You Are What You Shoot?

Today’s Post by Joe Farace

In the car world it’s long been a somewhat incorrect, I think, axiom that “you are what you drive.” All this was was running though my mind while reading e-mail from a reader about one of my Shutterbug magazine reviews of a digital SLR. If you are what you drive, are you also what you shoot?

I think you should use the information I offer on this and my website only as a guide and should use whatever kind of camera you like and can afford. I strongly believe that the kind of attitude that you bring to a shoot is more important than the equipment.

If you really want to know what kind of gear I use and have purchased with my own money—there are no freebies, at least not for me— information about the gear that use to photograph cars (and other stuff) is included on the Gear page.

For example, the image of my CLA 250 (above) was shot while I was on my ways to Cars & Coffee at the Vehicle Vault. It was made with an Olympus E-M10 Mark I and 14-42mm f/3.5-5.6 II R kit lens with an exposure of 1/250 sec at f/9 and ISO 320. That’s also why, unlike some blogs, I also try to include exposure data whenever I can.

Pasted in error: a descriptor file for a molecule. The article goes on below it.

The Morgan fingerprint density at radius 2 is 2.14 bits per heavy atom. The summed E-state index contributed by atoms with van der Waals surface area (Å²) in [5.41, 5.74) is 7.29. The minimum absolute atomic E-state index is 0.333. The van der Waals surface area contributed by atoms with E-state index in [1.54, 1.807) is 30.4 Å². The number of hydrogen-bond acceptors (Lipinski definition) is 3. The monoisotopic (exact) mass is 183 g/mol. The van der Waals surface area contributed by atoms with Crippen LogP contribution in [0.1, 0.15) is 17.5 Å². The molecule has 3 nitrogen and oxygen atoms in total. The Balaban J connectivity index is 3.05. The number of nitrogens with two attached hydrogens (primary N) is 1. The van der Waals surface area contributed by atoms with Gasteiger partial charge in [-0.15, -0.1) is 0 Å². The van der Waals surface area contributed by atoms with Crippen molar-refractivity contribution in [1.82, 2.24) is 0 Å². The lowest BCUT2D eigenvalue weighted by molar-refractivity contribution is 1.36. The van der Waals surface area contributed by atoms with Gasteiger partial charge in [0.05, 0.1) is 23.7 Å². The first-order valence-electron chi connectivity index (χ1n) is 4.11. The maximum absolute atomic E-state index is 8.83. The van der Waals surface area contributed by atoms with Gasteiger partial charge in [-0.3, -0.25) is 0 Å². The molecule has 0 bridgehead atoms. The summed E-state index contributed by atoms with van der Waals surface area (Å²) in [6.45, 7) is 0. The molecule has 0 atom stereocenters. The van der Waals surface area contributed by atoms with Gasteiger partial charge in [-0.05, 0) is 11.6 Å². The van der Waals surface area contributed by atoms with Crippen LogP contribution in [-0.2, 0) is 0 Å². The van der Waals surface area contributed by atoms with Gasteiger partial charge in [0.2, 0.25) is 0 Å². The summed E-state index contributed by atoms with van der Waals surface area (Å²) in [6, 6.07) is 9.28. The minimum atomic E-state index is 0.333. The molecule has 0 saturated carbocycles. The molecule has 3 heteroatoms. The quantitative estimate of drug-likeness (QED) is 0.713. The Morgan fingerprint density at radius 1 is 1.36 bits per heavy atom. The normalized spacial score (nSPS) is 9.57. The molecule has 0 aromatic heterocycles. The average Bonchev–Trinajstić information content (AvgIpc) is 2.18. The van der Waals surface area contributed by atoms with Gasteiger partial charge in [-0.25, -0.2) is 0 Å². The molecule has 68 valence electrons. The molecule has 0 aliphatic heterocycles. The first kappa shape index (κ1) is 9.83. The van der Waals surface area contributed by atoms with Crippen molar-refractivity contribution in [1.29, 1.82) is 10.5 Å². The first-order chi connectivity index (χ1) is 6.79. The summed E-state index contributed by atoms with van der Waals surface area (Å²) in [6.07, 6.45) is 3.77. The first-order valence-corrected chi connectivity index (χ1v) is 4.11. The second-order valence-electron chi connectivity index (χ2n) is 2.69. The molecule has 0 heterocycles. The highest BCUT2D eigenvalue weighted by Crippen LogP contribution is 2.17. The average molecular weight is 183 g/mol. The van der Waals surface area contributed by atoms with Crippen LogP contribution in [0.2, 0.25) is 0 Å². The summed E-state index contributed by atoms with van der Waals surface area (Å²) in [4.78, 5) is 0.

Please know that when I  mention specific equipment or software it does not constitute a product endorsement. That’s because I am not employed by, under contract or personally sponsored by any company to create content to promote their products. Nobody pays me to write about their products.

When I review new cameras and lenses  I try to put myself in the position of a reader who wants to know how well the gear works. I’ve criticized cameras from all manufacturers because I’m not a fanboy of any particular brand. If I am biased at all it’s toward the truth, as I see it anyway. I want to tell you about is: Does the equipment work as advertised and is it a good value? That’s my only bias.

PS: And if you read my long-term test of my CLA 250 you know that I’m not a paid Mercedes- Benz blogger.



Along with photographer Barry Staver, I’m co-author of Better Available Light Digital Photography that’s available from Amazon for $21.88 prices with used copies selling at giveaway prices—less than four bucks, as I write this, which is cheaper than your morning Starbucks coffee.